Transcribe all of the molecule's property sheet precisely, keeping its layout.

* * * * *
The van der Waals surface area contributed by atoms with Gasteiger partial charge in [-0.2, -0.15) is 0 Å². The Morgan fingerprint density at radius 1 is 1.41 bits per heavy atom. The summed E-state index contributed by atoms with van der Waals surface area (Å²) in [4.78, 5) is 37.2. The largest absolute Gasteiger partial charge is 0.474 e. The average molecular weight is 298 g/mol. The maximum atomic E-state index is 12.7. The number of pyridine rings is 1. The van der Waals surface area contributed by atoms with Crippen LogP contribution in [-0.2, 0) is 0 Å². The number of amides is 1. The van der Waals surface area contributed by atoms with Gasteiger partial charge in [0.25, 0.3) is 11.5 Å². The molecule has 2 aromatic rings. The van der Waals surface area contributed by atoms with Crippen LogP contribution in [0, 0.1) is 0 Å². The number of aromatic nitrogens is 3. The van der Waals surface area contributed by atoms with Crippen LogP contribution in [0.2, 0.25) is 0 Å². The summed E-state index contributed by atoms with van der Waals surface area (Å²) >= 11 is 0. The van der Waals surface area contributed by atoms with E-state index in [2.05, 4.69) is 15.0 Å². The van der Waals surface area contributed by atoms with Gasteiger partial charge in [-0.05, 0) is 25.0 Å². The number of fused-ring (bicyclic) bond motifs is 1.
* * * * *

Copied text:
The van der Waals surface area contributed by atoms with Gasteiger partial charge in [-0.2, -0.15) is 0 Å². The Morgan fingerprint density at radius 1 is 1.41 bits per heavy atom. The summed E-state index contributed by atoms with van der Waals surface area (Å²) in [4.78, 5) is 37.2. The largest absolute Gasteiger partial charge is 0.474 e. The average molecular weight is 298 g/mol. The maximum atomic E-state index is 12.7. The number of pyridine rings is 1. The van der Waals surface area contributed by atoms with Crippen LogP contribution in [-0.2, 0) is 0 Å². The number of amides is 1. The van der Waals surface area contributed by atoms with Gasteiger partial charge in [0.25, 0.3) is 11.5 Å². The molecule has 2 aromatic rings. The van der Waals surface area contributed by atoms with Crippen LogP contribution in [0, 0.1) is 0 Å². The number of aromatic nitrogens is 3. The van der Waals surface area contributed by atoms with Crippen LogP contribution in [0.2, 0.25) is 0 Å². The summed E-state index contributed by atoms with van der Waals surface area (Å²) >= 11 is 0. The van der Waals surface area contributed by atoms with E-state index in [2.05, 4.69) is 15.0 Å². The van der Waals surface area contributed by atoms with Gasteiger partial charge in [-0.05, 0) is 25.0 Å². The number of fused-ring (bicyclic) bond motifs is 1.